President Barack Obama is in Russia for a meeting with Russian President Dmitry Medvedev. Top on the agenda is a renewal of the Strategic Arms Reduction treaty, which expires soon. The issue of START holds much peril for President Obama.
The Russians have made it clear that progress on renewing START is linked with a planned anti ballistic missile defense system in Eastern Europe designed to ward off Iranian missiles. Putting it succinctly, Russia is demanding that the ABM defense system be scrapped or there will be no deal on START.
During the Cold War, American Presidents often got into trouble for giving too much away in order to get an arms control treaty from the old Soviet Union. One of the SALT treaties actually failed to get Senate ratification during the Carter administration so onerous were the concessions. The signing of the SALT II treaty was followed by the Soviet invasion of Afghanistan and the election of Ronald Reagan.
The temptation for President Barack Obama to bring home an arms reduction treaty from Russia is likely even greater than that faced by his predecessors during the 1970s. It is conceivable that President Obama could trade missile defense in Europe for a treaty, with a sweetener of vague promises to help pressure Iran on missiles and nuclear weapons.
Giving into this temptation would be a grave mistake for President Obama. It is as in much Russia’s interest as it is that of the United States to renew START. Russia’s shaky economy is even more ill prepared than that of the old Soviet Union to engage in an arms race with the United States.
The lesson President Obama should learn on how to deal with Russian intransigence comes from President Ronald Reagan. During a summit meeting in Reykjavik, Iceland in 1986 with then Soviet Leader Mikhail Gorbachev President Reagan was faced with a choice far starker than that President Obama now faces in Russia. Gorbachev offered a treaty that would have eliminated nuclear weapons if President Reagan agreed to give up the Strategic Defense Initiative, then a massive program designed to build space based defenses against nuclear attack.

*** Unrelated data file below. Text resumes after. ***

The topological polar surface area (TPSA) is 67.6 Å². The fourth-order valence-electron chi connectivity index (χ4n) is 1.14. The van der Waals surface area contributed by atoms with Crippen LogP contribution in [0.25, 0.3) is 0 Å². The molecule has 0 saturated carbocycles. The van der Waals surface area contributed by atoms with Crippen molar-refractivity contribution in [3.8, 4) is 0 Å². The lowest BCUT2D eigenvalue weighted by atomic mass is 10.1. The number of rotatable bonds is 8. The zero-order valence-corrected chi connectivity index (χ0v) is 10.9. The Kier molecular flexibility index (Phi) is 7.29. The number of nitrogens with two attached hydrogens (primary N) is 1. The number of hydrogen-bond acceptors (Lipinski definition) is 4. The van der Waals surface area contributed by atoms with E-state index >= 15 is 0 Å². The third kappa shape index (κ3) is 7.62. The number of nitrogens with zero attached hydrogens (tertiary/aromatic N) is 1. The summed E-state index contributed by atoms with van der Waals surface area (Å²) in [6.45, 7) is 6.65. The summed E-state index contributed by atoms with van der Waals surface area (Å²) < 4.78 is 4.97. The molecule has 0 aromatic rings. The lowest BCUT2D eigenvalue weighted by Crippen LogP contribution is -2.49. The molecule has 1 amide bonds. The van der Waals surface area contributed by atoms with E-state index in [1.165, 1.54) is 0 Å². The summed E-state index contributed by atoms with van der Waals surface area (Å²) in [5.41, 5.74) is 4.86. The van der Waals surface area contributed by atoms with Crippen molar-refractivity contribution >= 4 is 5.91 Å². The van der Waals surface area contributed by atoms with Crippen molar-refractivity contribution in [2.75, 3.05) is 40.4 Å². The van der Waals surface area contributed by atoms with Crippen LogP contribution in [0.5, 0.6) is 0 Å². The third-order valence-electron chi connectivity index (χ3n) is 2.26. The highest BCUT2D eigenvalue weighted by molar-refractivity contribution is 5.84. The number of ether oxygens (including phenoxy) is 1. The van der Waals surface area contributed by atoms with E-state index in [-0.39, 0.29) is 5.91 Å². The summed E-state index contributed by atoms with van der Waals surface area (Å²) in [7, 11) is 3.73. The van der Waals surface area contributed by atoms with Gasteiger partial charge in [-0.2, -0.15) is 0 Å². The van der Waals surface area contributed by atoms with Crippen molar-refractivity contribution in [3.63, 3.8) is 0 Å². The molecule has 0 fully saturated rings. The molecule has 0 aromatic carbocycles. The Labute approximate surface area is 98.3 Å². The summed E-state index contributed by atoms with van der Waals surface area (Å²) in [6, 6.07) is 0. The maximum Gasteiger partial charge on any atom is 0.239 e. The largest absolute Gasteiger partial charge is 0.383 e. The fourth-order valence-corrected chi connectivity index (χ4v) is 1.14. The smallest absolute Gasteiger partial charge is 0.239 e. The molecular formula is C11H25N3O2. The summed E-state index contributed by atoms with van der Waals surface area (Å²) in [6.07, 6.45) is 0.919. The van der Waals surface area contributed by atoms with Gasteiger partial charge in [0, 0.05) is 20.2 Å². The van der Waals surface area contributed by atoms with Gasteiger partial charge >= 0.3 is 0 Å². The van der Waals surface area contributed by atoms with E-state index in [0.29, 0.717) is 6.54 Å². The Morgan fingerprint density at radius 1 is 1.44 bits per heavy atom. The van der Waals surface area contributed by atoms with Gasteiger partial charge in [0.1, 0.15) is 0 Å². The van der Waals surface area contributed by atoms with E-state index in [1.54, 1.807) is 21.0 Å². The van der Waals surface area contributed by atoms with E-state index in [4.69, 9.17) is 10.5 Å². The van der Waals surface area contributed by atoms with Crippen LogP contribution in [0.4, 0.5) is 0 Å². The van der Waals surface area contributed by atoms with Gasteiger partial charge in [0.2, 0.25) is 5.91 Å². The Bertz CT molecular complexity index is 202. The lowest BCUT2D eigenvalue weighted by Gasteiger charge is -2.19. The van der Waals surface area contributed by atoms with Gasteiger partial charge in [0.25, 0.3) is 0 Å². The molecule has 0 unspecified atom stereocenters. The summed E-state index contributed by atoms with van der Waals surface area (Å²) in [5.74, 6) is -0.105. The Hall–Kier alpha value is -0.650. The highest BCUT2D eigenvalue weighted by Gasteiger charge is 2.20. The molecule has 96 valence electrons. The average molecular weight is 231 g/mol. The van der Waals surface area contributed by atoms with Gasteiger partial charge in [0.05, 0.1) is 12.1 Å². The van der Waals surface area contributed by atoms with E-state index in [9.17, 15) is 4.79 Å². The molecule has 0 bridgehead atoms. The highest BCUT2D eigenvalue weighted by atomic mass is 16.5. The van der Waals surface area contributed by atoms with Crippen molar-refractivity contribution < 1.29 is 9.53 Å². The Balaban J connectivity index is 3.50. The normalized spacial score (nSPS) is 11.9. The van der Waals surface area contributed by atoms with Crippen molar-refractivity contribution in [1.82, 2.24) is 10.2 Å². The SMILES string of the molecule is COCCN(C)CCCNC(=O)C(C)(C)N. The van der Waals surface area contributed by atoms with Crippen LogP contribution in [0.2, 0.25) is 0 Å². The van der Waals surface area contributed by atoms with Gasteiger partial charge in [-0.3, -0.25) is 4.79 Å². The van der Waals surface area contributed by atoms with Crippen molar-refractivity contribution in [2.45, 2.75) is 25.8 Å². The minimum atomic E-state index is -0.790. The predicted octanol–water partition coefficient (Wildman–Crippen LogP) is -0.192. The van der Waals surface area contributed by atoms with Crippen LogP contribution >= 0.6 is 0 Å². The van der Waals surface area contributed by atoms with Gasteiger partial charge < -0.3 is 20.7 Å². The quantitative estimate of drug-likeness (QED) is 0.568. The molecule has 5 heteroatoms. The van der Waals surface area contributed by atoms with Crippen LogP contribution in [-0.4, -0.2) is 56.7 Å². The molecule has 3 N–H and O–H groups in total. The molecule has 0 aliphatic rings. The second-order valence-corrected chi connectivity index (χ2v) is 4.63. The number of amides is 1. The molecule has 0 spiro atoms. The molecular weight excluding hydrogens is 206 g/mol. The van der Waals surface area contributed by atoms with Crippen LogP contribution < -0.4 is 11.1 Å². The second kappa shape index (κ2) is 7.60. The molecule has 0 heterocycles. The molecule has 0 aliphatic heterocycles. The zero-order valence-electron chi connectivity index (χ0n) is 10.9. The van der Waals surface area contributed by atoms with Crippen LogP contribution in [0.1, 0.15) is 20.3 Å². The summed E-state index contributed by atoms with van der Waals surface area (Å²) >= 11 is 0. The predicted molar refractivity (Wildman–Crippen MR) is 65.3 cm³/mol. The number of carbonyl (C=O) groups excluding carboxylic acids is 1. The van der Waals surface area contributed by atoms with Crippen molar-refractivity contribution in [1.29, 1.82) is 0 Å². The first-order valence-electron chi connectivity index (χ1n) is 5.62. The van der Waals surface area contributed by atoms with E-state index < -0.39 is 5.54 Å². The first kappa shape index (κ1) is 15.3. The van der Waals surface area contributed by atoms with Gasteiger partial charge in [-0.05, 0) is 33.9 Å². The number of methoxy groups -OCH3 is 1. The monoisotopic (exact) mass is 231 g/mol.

President Reagan refused the proposal and the Reykjavik summit ended in apparent failure. But Gorbachev came back from Iceland with two insights. One was that Reagan, unlike some of his predecessors, was not a man to be pushed around. The other was that Reagan was serious about SDI as a defense against a first Soviet strike and that he had no intention to launch a first strike against the Soviet Union.
Subsequent negotiations arrived at the first START treaty signed in 1991. About a year later the Soviet Empire fell.
The lesson that President Obama should take from Reagan’s experience is obvious. Do not be so anxious to get a treaty, and treaty, that you make a bad deal. A bad deal will diminish Obama’s political standing in the United States and will mark him as someone easy to be rolled around the world.
If Obama stands fast, as Reagan did, then he will strengthen his hand and will send a signal that he will not be pushed around, an important quality in a world in which countries such as Iran and North Korea are more than willing to start pushing.
Source: Obama’s diplomacy being tested in Russia, Ben Feller, AP, July 6th, 2009